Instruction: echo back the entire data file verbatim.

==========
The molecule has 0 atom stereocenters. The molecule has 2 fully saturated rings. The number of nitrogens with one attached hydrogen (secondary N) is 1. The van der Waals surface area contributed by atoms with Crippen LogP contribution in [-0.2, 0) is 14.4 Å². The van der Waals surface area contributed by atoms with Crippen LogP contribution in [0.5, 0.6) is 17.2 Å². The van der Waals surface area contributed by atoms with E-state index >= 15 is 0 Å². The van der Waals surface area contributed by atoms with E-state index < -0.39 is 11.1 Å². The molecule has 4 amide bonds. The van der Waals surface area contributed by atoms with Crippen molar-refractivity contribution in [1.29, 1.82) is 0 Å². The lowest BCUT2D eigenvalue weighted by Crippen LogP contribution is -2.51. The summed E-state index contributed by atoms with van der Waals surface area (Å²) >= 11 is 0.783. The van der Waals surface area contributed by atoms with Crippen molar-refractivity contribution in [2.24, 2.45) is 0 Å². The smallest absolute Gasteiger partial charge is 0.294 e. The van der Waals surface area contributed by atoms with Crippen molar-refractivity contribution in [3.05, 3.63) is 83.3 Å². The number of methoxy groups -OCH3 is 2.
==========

The molecule has 0 atom stereocenters. The molecule has 2 fully saturated rings. The number of nitrogens with one attached hydrogen (secondary N) is 1. The van der Waals surface area contributed by atoms with Crippen LogP contribution in [-0.2, 0) is 14.4 Å². The van der Waals surface area contributed by atoms with Crippen LogP contribution in [0.5, 0.6) is 17.2 Å². The van der Waals surface area contributed by atoms with E-state index >= 15 is 0 Å². The van der Waals surface area contributed by atoms with E-state index < -0.39 is 11.1 Å². The molecule has 4 amide bonds. The van der Waals surface area contributed by atoms with Crippen molar-refractivity contribution in [1.29, 1.82) is 0 Å². The lowest BCUT2D eigenvalue weighted by Crippen LogP contribution is -2.51. The summed E-state index contributed by atoms with van der Waals surface area (Å²) >= 11 is 0.783. The van der Waals surface area contributed by atoms with Crippen molar-refractivity contribution in [2.24, 2.45) is 0 Å². The smallest absolute Gasteiger partial charge is 0.294 e. The van der Waals surface area contributed by atoms with Crippen molar-refractivity contribution in [3.05, 3.63) is 83.3 Å². The number of methoxy groups -OCH3 is 2.